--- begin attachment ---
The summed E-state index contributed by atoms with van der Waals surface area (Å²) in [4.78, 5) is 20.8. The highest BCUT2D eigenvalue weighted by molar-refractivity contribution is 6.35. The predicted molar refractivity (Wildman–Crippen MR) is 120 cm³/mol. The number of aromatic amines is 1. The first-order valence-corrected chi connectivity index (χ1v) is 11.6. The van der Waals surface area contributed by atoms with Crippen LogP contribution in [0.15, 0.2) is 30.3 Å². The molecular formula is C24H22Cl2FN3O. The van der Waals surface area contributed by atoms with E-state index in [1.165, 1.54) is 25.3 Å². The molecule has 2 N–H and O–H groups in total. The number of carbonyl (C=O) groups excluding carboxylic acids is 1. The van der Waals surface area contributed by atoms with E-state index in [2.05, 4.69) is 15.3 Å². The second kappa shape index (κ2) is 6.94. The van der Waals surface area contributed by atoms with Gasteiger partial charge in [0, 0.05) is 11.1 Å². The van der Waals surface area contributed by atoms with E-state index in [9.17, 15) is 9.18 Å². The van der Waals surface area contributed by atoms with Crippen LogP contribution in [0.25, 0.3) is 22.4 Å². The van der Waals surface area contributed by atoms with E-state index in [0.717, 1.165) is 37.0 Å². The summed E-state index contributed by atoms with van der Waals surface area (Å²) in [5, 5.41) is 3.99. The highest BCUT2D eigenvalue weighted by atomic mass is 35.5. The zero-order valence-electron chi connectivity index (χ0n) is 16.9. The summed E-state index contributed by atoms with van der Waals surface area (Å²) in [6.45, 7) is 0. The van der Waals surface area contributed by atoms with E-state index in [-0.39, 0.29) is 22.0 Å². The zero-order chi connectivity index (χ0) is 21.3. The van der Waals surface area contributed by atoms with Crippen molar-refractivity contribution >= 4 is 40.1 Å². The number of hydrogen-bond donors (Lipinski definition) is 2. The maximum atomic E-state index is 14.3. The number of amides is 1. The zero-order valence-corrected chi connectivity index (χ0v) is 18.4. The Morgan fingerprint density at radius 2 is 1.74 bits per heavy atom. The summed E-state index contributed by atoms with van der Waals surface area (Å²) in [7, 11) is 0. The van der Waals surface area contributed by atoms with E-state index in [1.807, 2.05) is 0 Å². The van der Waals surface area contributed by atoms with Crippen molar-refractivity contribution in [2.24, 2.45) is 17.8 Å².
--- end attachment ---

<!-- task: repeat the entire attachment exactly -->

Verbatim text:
The summed E-state index contributed by atoms with van der Waals surface area (Å²) in [4.78, 5) is 20.8. The highest BCUT2D eigenvalue weighted by molar-refractivity contribution is 6.35. The predicted molar refractivity (Wildman–Crippen MR) is 120 cm³/mol. The number of aromatic amines is 1. The first-order valence-corrected chi connectivity index (χ1v) is 11.6. The van der Waals surface area contributed by atoms with Crippen LogP contribution in [0.15, 0.2) is 30.3 Å². The molecular formula is C24H22Cl2FN3O. The van der Waals surface area contributed by atoms with E-state index in [1.165, 1.54) is 25.3 Å². The molecule has 2 N–H and O–H groups in total. The number of carbonyl (C=O) groups excluding carboxylic acids is 1. The van der Waals surface area contributed by atoms with E-state index in [2.05, 4.69) is 15.3 Å². The second kappa shape index (κ2) is 6.94. The van der Waals surface area contributed by atoms with Gasteiger partial charge in [0, 0.05) is 11.1 Å². The van der Waals surface area contributed by atoms with E-state index in [9.17, 15) is 9.18 Å². The van der Waals surface area contributed by atoms with Crippen LogP contribution in [0.25, 0.3) is 22.4 Å². The van der Waals surface area contributed by atoms with E-state index in [0.717, 1.165) is 37.0 Å². The summed E-state index contributed by atoms with van der Waals surface area (Å²) in [5, 5.41) is 3.99. The highest BCUT2D eigenvalue weighted by atomic mass is 35.5. The zero-order valence-electron chi connectivity index (χ0n) is 16.9. The summed E-state index contributed by atoms with van der Waals surface area (Å²) in [6.45, 7) is 0. The van der Waals surface area contributed by atoms with E-state index in [-0.39, 0.29) is 22.0 Å². The zero-order chi connectivity index (χ0) is 21.3. The van der Waals surface area contributed by atoms with Crippen molar-refractivity contribution >= 4 is 40.1 Å². The number of hydrogen-bond donors (Lipinski definition) is 2. The maximum atomic E-state index is 14.3. The number of amides is 1. The zero-order valence-corrected chi connectivity index (χ0v) is 18.4. The Morgan fingerprint density at radius 2 is 1.74 bits per heavy atom. The summed E-state index contributed by atoms with van der Waals surface area (Å²) in [7, 11) is 0. The van der Waals surface area contributed by atoms with E-state index in [1.807, 2.05) is 0 Å². The van der Waals surface area contributed by atoms with Crippen molar-refractivity contribution in [2.24, 2.45) is 17.8 Å².